I recently signed up for a team relay run in which 10 of us will alternate running over the course of 150 miles. Because of the layout of the course, not all legs are equal, and some runners face more difficult and longer stretches than others. When I joined the team and described my background (several marathons, one Ironman, various triathlons), the team captain asked if I would accept the most difficult assignment, covering the longest distances with the most challenging terrain. I was surprised at first, not having realized most of the team members weren't seasoned runners. I didn't expect to be the strongest runner on the team. But I quickly agreed.After I hung up the phone, I had the familiar feeling, "What did I get myself into?" But under that feeling was the fierce certainty that I would not let down my team. I was glad they chose me. I knew although I might slow down and I might stumble in the dark, I would absolutely not stop until I finished each of my assigned sections.It wasn't until I was speaking with my business coach about the things that hold me back and the things that push me forward that I gained an appreciation for the perseverance triathlon has given me. I've always been determined, even as a child. But having battled through a number of difficult triathlons, there's something branded into my spirit now. It's not so much that I'm determined to finish. It's more of a quiet knowledge, deep inside, that I definitely will.This isn't to say that I've never quit anything. Or even that I haven't quit an athletic event. I was midway through an hours-long obstacle course race when I fell into an open space between two planks while carrying a sandbag. My kneecap caught in the gap, taking the force of the fall. The knee injury was unfortunate, but not disabling. I could have continued. But it had been a miserable race, I wasn't sure if continuing on would cause further injury, and I was on target to miss the start of the kids' event, in which my son and daughter were participating. With all circumstances taken together, as I crouched in pain on the muddy ground, I decided to drop out and I turned in my race number.But that incident did not erase the solid feeling I often have that I just won't quit.Triathlon gave me that feeling.I think back to my very first sprint triathlon, which I completed on a borrowed mountain bike. I didn't understand the quick-release lever on the bike seat, and the seat kept slowly lowering itself as I rode. I repeatedly stopped, dismounted, raised the seat and rode on. During the run portion, the embarrassment of my work friends seeing my walk was the only thing that kept me going. The whole thing was far from ideal. But I finished.Now, to do otherwise is almost unthinkable. It's not the only gift triathlon has given me, but it may be the most important.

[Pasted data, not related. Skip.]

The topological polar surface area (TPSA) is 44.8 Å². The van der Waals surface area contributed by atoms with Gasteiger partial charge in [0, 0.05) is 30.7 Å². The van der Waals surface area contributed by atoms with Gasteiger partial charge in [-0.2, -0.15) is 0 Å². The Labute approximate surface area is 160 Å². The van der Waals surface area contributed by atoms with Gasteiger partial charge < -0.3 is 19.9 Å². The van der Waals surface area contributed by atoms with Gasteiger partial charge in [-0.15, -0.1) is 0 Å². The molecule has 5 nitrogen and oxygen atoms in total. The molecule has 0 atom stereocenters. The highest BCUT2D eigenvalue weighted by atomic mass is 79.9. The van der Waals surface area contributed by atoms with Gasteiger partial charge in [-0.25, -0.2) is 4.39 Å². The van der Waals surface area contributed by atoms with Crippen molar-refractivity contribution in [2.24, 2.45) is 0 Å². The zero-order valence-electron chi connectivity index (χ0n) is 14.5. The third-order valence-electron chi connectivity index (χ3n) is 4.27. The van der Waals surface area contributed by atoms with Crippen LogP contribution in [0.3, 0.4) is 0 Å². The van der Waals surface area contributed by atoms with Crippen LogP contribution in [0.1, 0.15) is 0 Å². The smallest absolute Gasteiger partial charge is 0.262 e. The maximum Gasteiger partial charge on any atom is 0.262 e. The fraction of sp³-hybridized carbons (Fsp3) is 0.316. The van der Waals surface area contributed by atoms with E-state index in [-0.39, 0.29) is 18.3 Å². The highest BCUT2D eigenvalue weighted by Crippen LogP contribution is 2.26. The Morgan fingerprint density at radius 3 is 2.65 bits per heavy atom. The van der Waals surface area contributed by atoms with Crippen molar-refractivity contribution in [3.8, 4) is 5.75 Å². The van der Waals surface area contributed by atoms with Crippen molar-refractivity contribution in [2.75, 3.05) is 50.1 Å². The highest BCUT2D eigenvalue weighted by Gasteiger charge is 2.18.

Owner at Beginner Triathlete, web marketing consultant at SiteInSight, writer, entrepreneur, advocate for unstructured nature play for kids.